It remains to be seen if the political will exists among the House GOP leadership to pass legislation that would actually fix our broken immigration system. The tea-party wing of the Republican party is still rejecting any movement on immigration reform this year, fearing primary challenges from the right for their re-elections this year. Pending legislation exists (H.R. 15) which closely mirrors the Senate bill and has 195 co-sponsors. Unfortunately, only a handful of GOP House members have signed on, and the leadership refuses to move this bill forward. We will continue to work with our allies to demand that the House leadership move forward with H.R. 15 or with another detailed legislative proposal that will provide for an achievable roadmap to citizenship for the 11 million, vital worker protections and other key reforms.
The House this week passed a Farm Bill which had taken weeks for Senate and House negotiators to hammer out. The vote was 251-166, with 103 Democrats and 63 Republicans voting against the bill.
The Democrats who voted against the bill did so largely because they opposed the cuts in the Supplemental Nutrition Assistance Program (SNAP), while the Republican members opposing it believed the cuts were not deep enough. The bill cuts SNAP by $8.6 billion over the next 10 years, substantially less that the almost $40 billion in SNAP cuts in the House-passed bill, yet twice the $4 billion in the Senate-passed bill. The reduction is achieved by tightening up on the way states calculate utility costs, a factor in determining eligibility for benefits. Almost 4% of SNAP beneficiaries would face a benefit cut; 850,000 households would face a significant benefit reduction of an estimated average of $90 per month.
As part of the agreement to eliminate the tough work requirements in the House-passed bill, negotiators agreed to establish a new work pilot program consisting of up to 10 pilots that would run for three years. Among the activities would be public and private subsidized and unsubsidized employment and workfare (working off the value of SNAP benefits, often in public agencies). Participation could be voluntary or mandatory. Existing SNAP non-displacement and other worker protection provisions would apply and a rigorous evaluation is required.
The bill also prohibits the use of administrative funds on television, radio and billboard ads to promote the program, including among those who are eligible but not receiving food assistance.
Senator Majority Leader Harry Reid (D-NV) has broken publicly with the White House on trade promotion authority (TPA). By doing so, he instantly imperiled two major international trade deals – the Trans-Pacific Partnership (TPP) and the Transatlantic Trade and Investment Partnership (TTIP) – punching a hole in one piece of the economic agenda the President outlined in his State of the Union address on Tuesday. Senator Reid said, “I'm against fast track ... I think everyone would be well-advised just not to push this right now.” Reid’s comments show how difficult it will be for the President to win fast track authority from Congress. AFSCME opposes fast track and urges a new course on trade policy after decades of devastating job losses and attacks on environmental and health laws resulting from past trade agreements.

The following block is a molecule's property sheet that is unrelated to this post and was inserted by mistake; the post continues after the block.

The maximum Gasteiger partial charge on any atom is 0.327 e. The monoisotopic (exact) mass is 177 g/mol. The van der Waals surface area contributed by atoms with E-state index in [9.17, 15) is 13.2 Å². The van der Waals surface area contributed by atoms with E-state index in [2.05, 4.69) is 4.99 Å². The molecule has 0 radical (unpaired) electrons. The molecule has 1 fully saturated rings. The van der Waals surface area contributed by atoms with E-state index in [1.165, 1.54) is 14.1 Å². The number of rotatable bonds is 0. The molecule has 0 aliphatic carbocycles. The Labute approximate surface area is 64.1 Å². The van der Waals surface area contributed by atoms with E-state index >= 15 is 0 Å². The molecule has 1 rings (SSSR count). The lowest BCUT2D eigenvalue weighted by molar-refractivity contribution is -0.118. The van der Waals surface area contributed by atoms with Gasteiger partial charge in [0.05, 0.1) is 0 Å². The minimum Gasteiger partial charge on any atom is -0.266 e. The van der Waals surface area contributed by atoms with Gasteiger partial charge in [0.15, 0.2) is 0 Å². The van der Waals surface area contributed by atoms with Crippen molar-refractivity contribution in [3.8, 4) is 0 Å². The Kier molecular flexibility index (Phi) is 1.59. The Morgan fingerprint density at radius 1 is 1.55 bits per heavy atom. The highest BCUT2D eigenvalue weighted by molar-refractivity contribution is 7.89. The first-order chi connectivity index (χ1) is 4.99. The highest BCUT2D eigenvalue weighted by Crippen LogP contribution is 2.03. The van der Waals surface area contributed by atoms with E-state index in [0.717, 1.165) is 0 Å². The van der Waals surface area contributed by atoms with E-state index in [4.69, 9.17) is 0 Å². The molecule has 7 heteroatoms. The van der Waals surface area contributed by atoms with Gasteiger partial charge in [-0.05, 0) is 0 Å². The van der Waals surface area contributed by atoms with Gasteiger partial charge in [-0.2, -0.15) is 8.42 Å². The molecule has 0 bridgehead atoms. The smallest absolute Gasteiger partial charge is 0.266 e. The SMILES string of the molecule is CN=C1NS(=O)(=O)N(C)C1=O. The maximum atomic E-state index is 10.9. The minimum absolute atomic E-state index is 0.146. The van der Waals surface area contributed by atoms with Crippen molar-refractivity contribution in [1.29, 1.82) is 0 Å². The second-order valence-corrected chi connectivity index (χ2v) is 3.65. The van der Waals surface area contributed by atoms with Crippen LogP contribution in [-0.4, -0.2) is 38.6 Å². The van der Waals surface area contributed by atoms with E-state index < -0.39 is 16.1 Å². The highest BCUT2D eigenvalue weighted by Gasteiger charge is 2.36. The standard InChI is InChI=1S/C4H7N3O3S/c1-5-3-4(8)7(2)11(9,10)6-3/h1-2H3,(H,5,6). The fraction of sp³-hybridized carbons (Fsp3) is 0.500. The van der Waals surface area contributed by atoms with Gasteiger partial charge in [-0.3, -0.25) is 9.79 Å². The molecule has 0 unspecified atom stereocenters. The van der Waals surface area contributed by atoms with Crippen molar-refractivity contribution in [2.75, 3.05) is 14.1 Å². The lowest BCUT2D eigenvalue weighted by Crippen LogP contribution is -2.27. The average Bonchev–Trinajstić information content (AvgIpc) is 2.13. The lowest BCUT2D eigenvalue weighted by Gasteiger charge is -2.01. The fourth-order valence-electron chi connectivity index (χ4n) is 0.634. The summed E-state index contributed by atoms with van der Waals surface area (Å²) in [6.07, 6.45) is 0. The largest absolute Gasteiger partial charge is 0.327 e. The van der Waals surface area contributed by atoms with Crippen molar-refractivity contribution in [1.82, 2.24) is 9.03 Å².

Three Senate Republicans Announce Proposal to Replace The Affordable Care Act
Senators Tom Coburn (R-OK), Orrin Hatch (R-UT) and Richard Burr (R-NC) announced they will introduce legislation to repeal almost all of the Affordable Care Act (ACA) and replace it with an alternative health care plan. While they have not yet released an actual bill, based on their description, their plan would:
- Tax employees for coverage provided by their employer;
- Repeal the ACA’s Medicaid expansion and turn Medicaid into a block grant, taking health coverage away from millions and cutting federal payments to the states;
- Weaken and eliminate consumer protections, especially for people with pre-existing conditions;
- Reduce tax credits subsidies to purchase coverage for those who do not have health coverage through their employer;
- Allow insurance companies to once again set annual limits on payments for benefits, charge women higher premiums than men, and prohibit parents from covering adult children up to age 26 on their insurance plans; and
- Repeal the ACA’s requirement that insurance companies spend at least 80% of premiums on health care services, rather than on CEO pay, advertising or shareholder profits.
For three years, Republican leaders have been criticized for trying to repeal the Affordable Care Act but not offering an alternative that would replace it. Unfortunately, this alternative returns us to the days when insurance companies could jack up prices at will and use loopholes to deny coverage or prevent paying customers from getting the care they need. Moreover, by taxing workers on their health coverage, it would drive up costs for the more than 150 million people who get health care coverage through their or a family member’s job.
According to researchers at the Brookings Institution, the Affordable Care Act, which was designed to expand health insurance coverage, improve quality and slow the growth of health care costs, also will help address income inequality. The research projects the law will improve the economic well-being of those with incomes in the bottom 20th percentile, who will see increased income of almost 6%. Those in the bottom one-tenth will see an increase of more than 7%. The law benefits these lower-income Americans by requiring employers to offer affordable health insurance to their full-time employees, providing refundable tax credits making private health insurance affordable, and expanding eligibility for Medicaid. Given that nearly every aspect of social and economic justice is connected to access to health care, the Affordable Care Act is a foundation for not only health security but also economic security and expanding the middle class.